The sanctioning of violence against members of Congress and the President marked a sad, bad, mad day in the USA.

Things sure have changed since I worked for a member of Congress 30 years ago. Back then, threats to congresspeople and their staff members were taken more seriously. 

I was an in-state caseworker from 1991 to 1998. That means I was on the front lines, talking to people who needed help getting answers from federal government agencies or cutting through their red tape. 

It also means I had the pleasure of speaking to many card-carrying members of the aluminum-foil-hat brigade, government haters and whining, complaining SOBs of all stripes. The Senator also received letters from constituents who were mad as hell or who simply were not bright enough to know that threatening to harm a senator, his family or staff members was a federal offense.

Whether the threats were cause for concern was always a judgement call, but we erred on the safe side. We copied and sent them to the Secret Service, I believe, or perhaps the U.S. Marshalls. What I know for certain is we took the threats seriously, and so did the protective or law-enforcement agency we sent them to.

Meanwhile, Back in Congress…

Fast forward to 2021. 

U.S. Rep. Paul Gosar of Arizona releases an anime-style video that depicts him decapitating Rep. Alexandria Ocasio-Cortez of New York, then attacking President Joe Biden.

Gosar blames his staff. Says he didn’t see it before it went out. Of course.

But then he defends his staff and the video, saying it was a “metaphor.”

Thing is, violent metaphors have been used as threats and incitements to further violence for centuries. That excuses nothing.

A few weeks later the House of Representatives censures the guy and he loses his seats on a couple of committees, but nearly every Republican votes against it. And following the censure vote, on the very same day, Gosar shares a retweet of the video.  

He does it again.

Screenshot of video showing violence against Congresswoman AOC
Screenshots of Gosar video shown on “PBS News Hour” via YouTube.

Sadly, this isn’t about a lack of decorum.

Gosar is a hoser. So are his staff members. As are the Republicans who voted against censure. But what they all did suggests they are much worse than some Saturday Night Live skit.

This was about feeding the haters who despise and/or fear AOC, women in general, people of color or anyone else they don’t like. It was encouragement to use violent rhetoric to stifle “those people,” and an assurance that doing so is acceptable.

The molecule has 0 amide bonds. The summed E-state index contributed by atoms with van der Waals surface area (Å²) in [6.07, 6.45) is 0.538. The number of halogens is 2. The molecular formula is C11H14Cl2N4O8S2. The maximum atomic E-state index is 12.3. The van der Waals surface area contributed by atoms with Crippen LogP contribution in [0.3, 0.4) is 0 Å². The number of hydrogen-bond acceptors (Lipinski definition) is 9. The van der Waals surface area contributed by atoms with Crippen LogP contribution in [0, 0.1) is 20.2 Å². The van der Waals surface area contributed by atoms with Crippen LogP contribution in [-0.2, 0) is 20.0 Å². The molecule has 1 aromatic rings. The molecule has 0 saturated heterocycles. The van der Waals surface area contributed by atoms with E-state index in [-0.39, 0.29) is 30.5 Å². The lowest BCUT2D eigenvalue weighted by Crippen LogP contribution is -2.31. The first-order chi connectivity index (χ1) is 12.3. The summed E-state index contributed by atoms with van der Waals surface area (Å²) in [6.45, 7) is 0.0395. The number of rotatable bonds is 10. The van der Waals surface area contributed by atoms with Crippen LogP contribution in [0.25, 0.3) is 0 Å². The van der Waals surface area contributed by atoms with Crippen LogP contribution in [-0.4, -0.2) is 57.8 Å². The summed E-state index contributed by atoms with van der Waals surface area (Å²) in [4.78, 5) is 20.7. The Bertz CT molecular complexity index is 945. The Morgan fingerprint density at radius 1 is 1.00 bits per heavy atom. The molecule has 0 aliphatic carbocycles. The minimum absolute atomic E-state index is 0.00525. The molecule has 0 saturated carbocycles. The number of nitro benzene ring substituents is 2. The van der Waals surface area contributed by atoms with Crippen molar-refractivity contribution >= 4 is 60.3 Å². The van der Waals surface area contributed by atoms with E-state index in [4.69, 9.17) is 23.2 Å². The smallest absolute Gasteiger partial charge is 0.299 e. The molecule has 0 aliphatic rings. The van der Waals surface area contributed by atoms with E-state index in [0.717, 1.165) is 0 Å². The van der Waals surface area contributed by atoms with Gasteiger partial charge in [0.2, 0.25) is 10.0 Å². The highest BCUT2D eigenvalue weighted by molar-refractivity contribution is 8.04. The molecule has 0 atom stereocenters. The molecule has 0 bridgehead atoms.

I mean, hey, if a congressperson can publicly fantasize about killing “those people,” then it’s definitely O.K. if Joe Shmoe does, too. Right? 

And from there it’s not much of a leap from fantasy to bloody reality.

From Sumner to Hoser

Threats against members of Congress aren’t new. 

In fact, many disagreements in pre-Civil War congresses resulted in actual violence between the members themselves. The day in 1856 when Rep. Preston Brooks beat Sen. Charles Sumner nearly to death with his cane is just the most famous. In those days, they “…commonly carried pistols or bowie knives when they stepped onto the congressional floor,” and they were not hesitant to use them.

Violence in Congress image - Sumner cane beating
Political cartoon illustrating famous beating of Sen. Charles Sumner by Rep. Preston Brooks in 1856.
From History.com via the New York Historical Society and Getty Images.

Today, in our high-tech, auto-weaponized and viciously divided society, the potential for deadly violence is even more insidious.

Theoretically, during the 165 years since the cane beating we should have advanced into a more civilized society, but if it happened we’ve already apexed and begun digressing.

Back when I was answering a congressional telephone, a constituent who threatened a congressperson with violence could expect a Secret Service house call at the very least, if not serious charges. Now a congressperson can Tweet out a video displaying violence against one of his colleagues and the president with little concern.

Even though, as far as I know, it’s still a federal offense to threaten a representative, senator, the president, members of their families or their staff members.

Things have definitely changed.

Frankly, I cannot understand why Gosar hasn’t been charged. But here’s what I do know:

The day the representative from Arizona tweeted his violence-sanctioning video was a sad day for the USA. 

The day nearly every Republican voted against censure, sanctioning that violent act, was a bad day.

As for today and the foreseeable future…

Madness rules the day.

2021 Copyright Graphic - Black

Support independent analysis, opinions and pointed protestations – Spring for a cuppa joe!

1 Comment

Let me know what you think!